I don’t follow I’m afraid - what cannot nor should not be done?
If you mean revoking Article 50, I don’t agree - if (and it’s a big if) the will of the people is that whatever deal we eventually get sucks so much we’d be better off staying in Europe, then revoking Article 50 is exactly what should be done. There are very real questions about whether that is even possible, but in principle the will of the people should prevail.
Blair is still a magnificent communicator, but it is rather easy to dismiss him on the European issue. Had Blair had his way Britain would be stuck in the European single currency right now. He talks a good game, he really does, but his own instincts on Britain’s relationship with Europe suggest his vision thing on the EU is fundamentally wrong.
Well yes. But so what? There has to be a plan. Even “crash out and revert to WTO rules” is a plan. People will have an opinion on the plan, once it’s made. That opinion matters. It matters as much, or probably even more than, the general intention to leave the EU under some plan or other. So there should be a democratic decision about it. Right?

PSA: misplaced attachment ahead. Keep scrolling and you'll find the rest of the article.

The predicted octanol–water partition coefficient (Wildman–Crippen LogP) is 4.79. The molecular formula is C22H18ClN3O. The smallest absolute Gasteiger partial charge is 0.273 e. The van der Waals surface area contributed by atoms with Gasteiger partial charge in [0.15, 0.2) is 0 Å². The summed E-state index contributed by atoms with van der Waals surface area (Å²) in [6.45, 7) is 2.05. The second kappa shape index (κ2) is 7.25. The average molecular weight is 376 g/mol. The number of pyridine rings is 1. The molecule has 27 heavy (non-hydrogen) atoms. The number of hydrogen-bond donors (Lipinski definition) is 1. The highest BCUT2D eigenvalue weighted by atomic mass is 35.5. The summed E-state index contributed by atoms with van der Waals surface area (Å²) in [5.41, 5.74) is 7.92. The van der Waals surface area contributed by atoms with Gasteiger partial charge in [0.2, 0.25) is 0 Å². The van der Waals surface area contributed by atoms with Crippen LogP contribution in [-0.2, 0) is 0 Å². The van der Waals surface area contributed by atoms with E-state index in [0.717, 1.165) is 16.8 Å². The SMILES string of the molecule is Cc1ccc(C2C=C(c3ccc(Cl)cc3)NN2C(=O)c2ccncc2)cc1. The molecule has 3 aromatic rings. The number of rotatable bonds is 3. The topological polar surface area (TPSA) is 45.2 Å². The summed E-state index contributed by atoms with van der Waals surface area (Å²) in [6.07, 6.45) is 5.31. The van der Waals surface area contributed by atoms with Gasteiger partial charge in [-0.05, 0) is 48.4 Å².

Am I the only one on here to see the referendum result as a bargaining chip in a redefined relationship, and hopefully a redefined union?
Brexit/remain/hard/soft, etc,etc - seems so much smoke and mirrors; the central issue is German intransigence on free movement because it suits the German economy - this isn’t some liberal wank fantasy about being nice.
And frankly, while I on it, the whole point of the EU and Euro is to benefit the German economy - currently booming at record rates and sucking in 1m immigrants to sustain it, while Greece and Spain burn.
I live in London, it overwhelmingly voted Remain.